Category Archives: Clontarf Club

It’s 1884 at the McDermott General Store

Judging from the records I have, business was anything but brisk in January 1884 at the McDermott General Store in Clontarf.  It stands to reason…January on the prairie could be (and is) brutal.  Most people came in to pick up the essentials: coffee, tea, oil, and tobacco.  There were a few purchases that stood out to me…

January 8th

  • James Flynn bought a buffalo robe ($4.50) and a cap ($3.30)
  • One pair overshoes ($1.75) was charged to Frank McMahon’s account by Tim. Cain

January 29th

  • Rev. Anatole Oster purchased 4# F.G. tobacco ($1.00)
  • William Purcell picked up 1 candy pail (.20)

January 31st

  • Frank McMahon parted with .60 for 1# wax candles
  • Charles Maguire purchased 1 bottle peppernuts (.25) and 1/2# tobacco (.15)

There were a couple of interesting transactions that could relate to some type of building or works project in Tara Township.  Patrick Foley, who was Tara Township clerk, was given $40.00 by a Swift County order.  On the same day, James Conaty was given $40.00 cash.  I know that Simon Conaty was responsible for building the current  St. Malachy’s in the 1890s, but I don’t know anything about James.  Any ideas?


On January 24th Tom and Jackie Doherty left the following comment.  I wanted to post it here to make sure everyone saw it, even if you don’t read the comments.  Enjoy!

In the 50′s and 60′s, everyone in attendance eagerly awaited the big event. It usually happened about midnight. Earl Gilbertson and Otto Sluter (sp?) would dance cheek to cheek on the dance floor. Any newcomer’s would really “gawk” at the scene. Afterwards, the two men would get lots of grins, laughs and applause. Earl’s wife was Jeannie Christopherson (Ma Pete’s daughter).
Also regarding the Clontarf Club – Before George Gilbertson sold to Lyle Kesting, there was a card room in the back part of the club. They had poker games that would last for days non stop. Some players would go for a day or two and then take a break and then come back. George was said to have played 4 straight days before he bit the dust one time.
Also – George used to tell me about the time my uncle Andy Doherty, went broke playing poker there. George then gave Andy some money to go and get him and the rest of the players something to eat. Andy took the $20.00 and drank most of the money up. He returned to the game with the food that he had enough money to buy – a box of animal crackers. George used to laugh so hard telling the story, he would be crying.

Thanks for a great story, Tom and Jackie!


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A paved road, the Clontarf Club, and roller skates

I was chatting with my “Clontarf Insider” yesterday about the Clontarf Club.  She told me a bit about the origins of the Club…

About 1920 a gentleman from Benson started an oil company and thought that Clontarf was a good spot for a filling station, since the main road from Benson went straight through the town.  This was a great idea, until they decided to pave the main road, shift its course, and bypass Clontarf altogether.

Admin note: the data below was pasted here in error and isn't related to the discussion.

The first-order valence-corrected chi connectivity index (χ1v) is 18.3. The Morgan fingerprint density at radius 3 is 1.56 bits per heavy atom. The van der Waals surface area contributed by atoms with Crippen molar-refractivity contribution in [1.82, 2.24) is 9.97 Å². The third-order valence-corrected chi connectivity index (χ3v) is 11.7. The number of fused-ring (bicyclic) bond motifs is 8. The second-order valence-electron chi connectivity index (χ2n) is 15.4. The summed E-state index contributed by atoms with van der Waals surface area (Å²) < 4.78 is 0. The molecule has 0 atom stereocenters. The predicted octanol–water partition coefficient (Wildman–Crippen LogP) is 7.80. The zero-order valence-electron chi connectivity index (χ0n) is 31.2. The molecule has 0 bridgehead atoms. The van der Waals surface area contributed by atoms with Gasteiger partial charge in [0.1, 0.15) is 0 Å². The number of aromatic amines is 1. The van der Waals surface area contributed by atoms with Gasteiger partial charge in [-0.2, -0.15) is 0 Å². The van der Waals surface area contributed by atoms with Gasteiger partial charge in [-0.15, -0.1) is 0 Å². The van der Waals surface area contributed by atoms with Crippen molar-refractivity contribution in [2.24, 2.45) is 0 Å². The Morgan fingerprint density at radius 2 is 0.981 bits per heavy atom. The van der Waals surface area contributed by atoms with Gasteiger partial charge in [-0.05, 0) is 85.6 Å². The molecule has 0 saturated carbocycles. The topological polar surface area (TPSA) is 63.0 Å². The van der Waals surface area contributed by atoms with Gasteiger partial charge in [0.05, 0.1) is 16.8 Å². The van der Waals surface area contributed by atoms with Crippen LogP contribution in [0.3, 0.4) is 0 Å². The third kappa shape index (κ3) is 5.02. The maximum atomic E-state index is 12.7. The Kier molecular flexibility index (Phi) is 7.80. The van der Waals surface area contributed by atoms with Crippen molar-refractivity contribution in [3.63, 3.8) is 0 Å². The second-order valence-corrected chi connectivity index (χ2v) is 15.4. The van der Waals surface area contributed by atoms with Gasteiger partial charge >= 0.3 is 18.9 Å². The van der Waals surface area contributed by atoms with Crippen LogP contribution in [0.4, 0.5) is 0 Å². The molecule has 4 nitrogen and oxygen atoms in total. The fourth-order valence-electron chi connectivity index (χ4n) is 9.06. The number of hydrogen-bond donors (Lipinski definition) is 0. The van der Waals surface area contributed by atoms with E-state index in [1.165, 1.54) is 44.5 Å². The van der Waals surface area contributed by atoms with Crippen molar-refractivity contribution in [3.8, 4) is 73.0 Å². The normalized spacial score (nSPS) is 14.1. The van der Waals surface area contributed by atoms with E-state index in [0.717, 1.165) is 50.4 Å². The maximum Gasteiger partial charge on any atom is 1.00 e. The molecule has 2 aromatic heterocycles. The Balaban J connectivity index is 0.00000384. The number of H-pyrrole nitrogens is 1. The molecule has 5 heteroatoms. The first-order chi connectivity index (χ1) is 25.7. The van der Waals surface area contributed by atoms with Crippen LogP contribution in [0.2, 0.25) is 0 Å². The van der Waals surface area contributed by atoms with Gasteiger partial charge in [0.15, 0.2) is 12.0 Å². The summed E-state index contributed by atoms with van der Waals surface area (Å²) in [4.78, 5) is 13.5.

Without the traffic from the main road, the station was not profitable, so it was sold to a local man named Patrick Regan.  Pat Regan started a garage, and throughout the 1920s it was known as much for the poker games played there as for the cars repaired.

Patrick Regan is seated on the left with Jim Duggan standing behind him. The two men on the right are unidentified.

George Gilbertson joined Pat Regan in a venture to remodel the garage, doubling its size, and turning it into the Clontarf Club.  Does anyone have a date for when the Club opened its doors?

I have heard that the lobster tail served at the Club was quite good…any other favorite items on the menu?

The paved road may not have been good for filling station business, but it did wonders for the recreational opportunities of Clontarf youth.  Donald and Gerald Regan (who happen to be sons of Pat Regan mentioned above), told me about how they would strap on their roller skates and skate the six miles to Benson on the smooth, newly paved road.  Then they would skate all night at the Armory, returning home on the midnight train to Clontarf.  Care to guess how much this one-way train fare cost in the 1920s?

Pssst…any ideas on the identities of the two gentlemen seated and standing on the right in the photo above?  Share your thoughts; leave a comment!


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New! Good times at the Clontarf Club!

I just added a page devoted to the Clontarf Club!  Just click on Clontarf Club, up near the top of the page, between the title and the photograph of the depot.

Anne had the fantastic idea of having a celebration to honor the legendary spot in Clontarf.  We want to hear your memories, so please reply on the Clontarf Club page or here or anywhere on the blog…we will get it in the right place!

Not much input on the school photo I posted last time.  JoAnn from Phoenix and her mother Tressa Burns (granddaughter of Charles and Phoebe Chevalier) had a few ideas.  I will share them over the weekend.

Speaking of Tressa Burns…JoAnn and her sister are putting together an album for their mom with photographs of her own personal history.  Let me know if you have any photos or memories to share.  Tressa spent a lot of time in Clontarf, since her grandparents Charles and Phoebe ran the hotel in town.

You can always email me: if you have any questions or suggestions for the blog.  If you have photos or anecdotes you want to share, send them my way.  I will add them to the blog for all the world to see!


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